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Eggs-periment: Sink or swim?

Why is it easier to float in the salty ocean than in a swimming pool? It’s all about density, or how tightly molecules are packed together. Share this eggs-cellent experiment with your tween.

Steps: Have your child measure 16 oz. water into a bowl and gently drop in a fresh egg. What happens? (It sinks.) Then, she should measure 16 oz. water into another bowl, add 1–4  cup salt, and stir until completely dissolved. What happens when she drops an egg into that water? (It floats.)

The science: The egg sinks because its density is greater than that of plain water. Adding salt to the water increases the water’s density. Since the water’s density is now greater than the egg’s density, the egg will float!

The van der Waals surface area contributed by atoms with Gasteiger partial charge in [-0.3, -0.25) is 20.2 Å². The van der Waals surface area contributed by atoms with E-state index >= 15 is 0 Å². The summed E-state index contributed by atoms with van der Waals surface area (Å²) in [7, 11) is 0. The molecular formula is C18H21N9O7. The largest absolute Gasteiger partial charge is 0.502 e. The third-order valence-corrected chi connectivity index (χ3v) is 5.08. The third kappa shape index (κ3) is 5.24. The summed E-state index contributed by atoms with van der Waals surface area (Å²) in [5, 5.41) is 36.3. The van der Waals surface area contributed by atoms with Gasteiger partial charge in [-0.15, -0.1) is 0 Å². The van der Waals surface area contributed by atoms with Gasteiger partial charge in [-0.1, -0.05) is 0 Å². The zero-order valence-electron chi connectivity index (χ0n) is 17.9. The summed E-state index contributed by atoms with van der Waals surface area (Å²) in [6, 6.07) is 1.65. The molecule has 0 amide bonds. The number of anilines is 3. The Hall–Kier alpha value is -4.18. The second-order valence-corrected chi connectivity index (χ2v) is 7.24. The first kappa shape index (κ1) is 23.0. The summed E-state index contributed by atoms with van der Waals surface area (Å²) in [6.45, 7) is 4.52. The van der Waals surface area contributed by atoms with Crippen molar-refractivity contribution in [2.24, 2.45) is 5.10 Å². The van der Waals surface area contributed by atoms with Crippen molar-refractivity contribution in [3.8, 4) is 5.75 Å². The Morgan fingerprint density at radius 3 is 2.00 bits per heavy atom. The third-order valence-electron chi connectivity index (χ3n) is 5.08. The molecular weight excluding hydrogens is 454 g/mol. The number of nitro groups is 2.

Extension: Have your tween experiment with the salt-to-water ratio. What’s the minimum amount of salt needed for the egg to float? She could also try foods of different densities (apple, potato).

Q and A

Ease into social media

Q My daughter is old enough now to sign up for social media accounts. Should I let her?

A Children mature at different rates, so start by thinking about your child’s offline behavior. Does she follow rules you’ve set for her? Is she considerate of others’ feelings?

Ask your daughter which sites she’s interested in using. Explore them together, and discuss dangers like cyberbullying. Also talk about ways to avoid problems, such as using the “Would I want Grandma to see this?” rule before posting anything.

If you let your tween open an account, help her adjust privacy settings. Then, create rules. She might have to “friend” you, only interact with family and certain friends, and limit her time on social media. Finally, keep checking in to ask how things are going. Making social media part of your everyday conversations can encourage her to come to you for guidance.

mother and daughter on swing